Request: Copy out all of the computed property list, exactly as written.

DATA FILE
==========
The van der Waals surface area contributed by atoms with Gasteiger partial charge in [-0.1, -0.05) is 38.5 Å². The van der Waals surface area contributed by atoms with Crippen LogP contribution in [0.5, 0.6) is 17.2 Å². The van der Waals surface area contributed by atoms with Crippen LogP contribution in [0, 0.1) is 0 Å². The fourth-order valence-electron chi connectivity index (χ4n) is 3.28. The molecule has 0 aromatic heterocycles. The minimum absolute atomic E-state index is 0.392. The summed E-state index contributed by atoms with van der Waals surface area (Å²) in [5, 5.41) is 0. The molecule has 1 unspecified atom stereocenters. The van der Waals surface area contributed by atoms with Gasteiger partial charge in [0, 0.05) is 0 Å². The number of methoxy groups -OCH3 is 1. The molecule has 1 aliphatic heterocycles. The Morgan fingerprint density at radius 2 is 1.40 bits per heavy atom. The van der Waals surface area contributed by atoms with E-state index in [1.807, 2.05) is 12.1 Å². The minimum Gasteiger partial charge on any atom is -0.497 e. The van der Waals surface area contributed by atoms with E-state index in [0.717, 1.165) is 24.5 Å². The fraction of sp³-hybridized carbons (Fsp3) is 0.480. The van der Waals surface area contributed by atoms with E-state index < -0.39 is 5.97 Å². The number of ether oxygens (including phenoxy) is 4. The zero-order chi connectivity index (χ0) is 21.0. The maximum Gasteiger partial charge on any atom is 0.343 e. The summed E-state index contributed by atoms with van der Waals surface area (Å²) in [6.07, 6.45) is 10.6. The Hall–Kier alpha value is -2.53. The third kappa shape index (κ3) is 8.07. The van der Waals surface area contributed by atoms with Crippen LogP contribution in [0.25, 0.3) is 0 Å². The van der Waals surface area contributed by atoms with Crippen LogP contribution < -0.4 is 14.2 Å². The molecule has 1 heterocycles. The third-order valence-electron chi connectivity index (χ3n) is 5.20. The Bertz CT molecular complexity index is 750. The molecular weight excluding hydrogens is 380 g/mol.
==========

The van der Waals surface area contributed by atoms with Gasteiger partial charge in [-0.1, -0.05) is 38.5 Å². The van der Waals surface area contributed by atoms with Crippen LogP contribution in [0.5, 0.6) is 17.2 Å². The van der Waals surface area contributed by atoms with Crippen LogP contribution in [0, 0.1) is 0 Å². The fourth-order valence-electron chi connectivity index (χ4n) is 3.28. The molecule has 0 aromatic heterocycles. The minimum absolute atomic E-state index is 0.392. The summed E-state index contributed by atoms with van der Waals surface area (Å²) in [5, 5.41) is 0. The molecule has 1 unspecified atom stereocenters. The van der Waals surface area contributed by atoms with Gasteiger partial charge in [0, 0.05) is 0 Å². The number of methoxy groups -OCH3 is 1. The molecule has 1 aliphatic heterocycles. The Morgan fingerprint density at radius 2 is 1.40 bits per heavy atom. The van der Waals surface area contributed by atoms with E-state index in [1.807, 2.05) is 12.1 Å². The minimum Gasteiger partial charge on any atom is -0.497 e. The van der Waals surface area contributed by atoms with E-state index in [0.717, 1.165) is 24.5 Å². The fraction of sp³-hybridized carbons (Fsp3) is 0.480. The van der Waals surface area contributed by atoms with E-state index < -0.39 is 5.97 Å². The number of ether oxygens (including phenoxy) is 4. The zero-order chi connectivity index (χ0) is 21.0. The maximum Gasteiger partial charge on any atom is 0.343 e. The summed E-state index contributed by atoms with van der Waals surface area (Å²) in [6.07, 6.45) is 10.6. The Hall–Kier alpha value is -2.53. The third kappa shape index (κ3) is 8.07. The van der Waals surface area contributed by atoms with Crippen LogP contribution in [0.25, 0.3) is 0 Å². The van der Waals surface area contributed by atoms with Crippen LogP contribution < -0.4 is 14.2 Å². The molecule has 1 heterocycles. The third-order valence-electron chi connectivity index (χ3n) is 5.20. The Bertz CT molecular complexity index is 750. The molecular weight excluding hydrogens is 380 g/mol.